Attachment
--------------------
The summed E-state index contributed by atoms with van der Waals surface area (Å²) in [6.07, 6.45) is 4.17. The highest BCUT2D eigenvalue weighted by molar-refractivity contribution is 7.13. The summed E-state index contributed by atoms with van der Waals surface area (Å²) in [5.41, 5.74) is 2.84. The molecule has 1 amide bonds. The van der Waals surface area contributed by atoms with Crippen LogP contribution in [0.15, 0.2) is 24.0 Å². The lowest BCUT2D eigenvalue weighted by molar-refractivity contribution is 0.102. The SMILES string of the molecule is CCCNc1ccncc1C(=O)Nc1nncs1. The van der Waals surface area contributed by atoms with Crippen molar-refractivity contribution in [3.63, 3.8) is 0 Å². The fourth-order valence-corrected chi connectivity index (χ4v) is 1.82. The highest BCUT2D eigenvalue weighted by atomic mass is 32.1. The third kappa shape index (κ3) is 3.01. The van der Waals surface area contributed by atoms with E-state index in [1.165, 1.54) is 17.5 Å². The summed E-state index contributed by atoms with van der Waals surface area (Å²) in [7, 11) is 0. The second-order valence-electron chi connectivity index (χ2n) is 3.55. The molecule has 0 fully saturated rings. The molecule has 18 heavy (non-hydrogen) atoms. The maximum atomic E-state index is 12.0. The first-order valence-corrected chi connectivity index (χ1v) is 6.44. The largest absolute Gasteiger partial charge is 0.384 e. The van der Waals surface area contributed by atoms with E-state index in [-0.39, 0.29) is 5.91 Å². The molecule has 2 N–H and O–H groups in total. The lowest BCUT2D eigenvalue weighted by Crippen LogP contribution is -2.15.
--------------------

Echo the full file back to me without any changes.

The summed E-state index contributed by atoms with van der Waals surface area (Å²) in [6.07, 6.45) is 4.17. The highest BCUT2D eigenvalue weighted by molar-refractivity contribution is 7.13. The summed E-state index contributed by atoms with van der Waals surface area (Å²) in [5.41, 5.74) is 2.84. The molecule has 1 amide bonds. The van der Waals surface area contributed by atoms with Crippen LogP contribution in [0.15, 0.2) is 24.0 Å². The lowest BCUT2D eigenvalue weighted by molar-refractivity contribution is 0.102. The SMILES string of the molecule is CCCNc1ccncc1C(=O)Nc1nncs1. The van der Waals surface area contributed by atoms with Crippen molar-refractivity contribution in [3.63, 3.8) is 0 Å². The fourth-order valence-corrected chi connectivity index (χ4v) is 1.82. The highest BCUT2D eigenvalue weighted by atomic mass is 32.1. The third kappa shape index (κ3) is 3.01. The van der Waals surface area contributed by atoms with E-state index in [1.165, 1.54) is 17.5 Å². The summed E-state index contributed by atoms with van der Waals surface area (Å²) in [7, 11) is 0. The second-order valence-electron chi connectivity index (χ2n) is 3.55. The molecule has 0 fully saturated rings. The molecule has 18 heavy (non-hydrogen) atoms. The maximum atomic E-state index is 12.0. The first-order valence-corrected chi connectivity index (χ1v) is 6.44. The largest absolute Gasteiger partial charge is 0.384 e. The van der Waals surface area contributed by atoms with E-state index in [-0.39, 0.29) is 5.91 Å². The molecule has 2 N–H and O–H groups in total. The lowest BCUT2D eigenvalue weighted by Crippen LogP contribution is -2.15.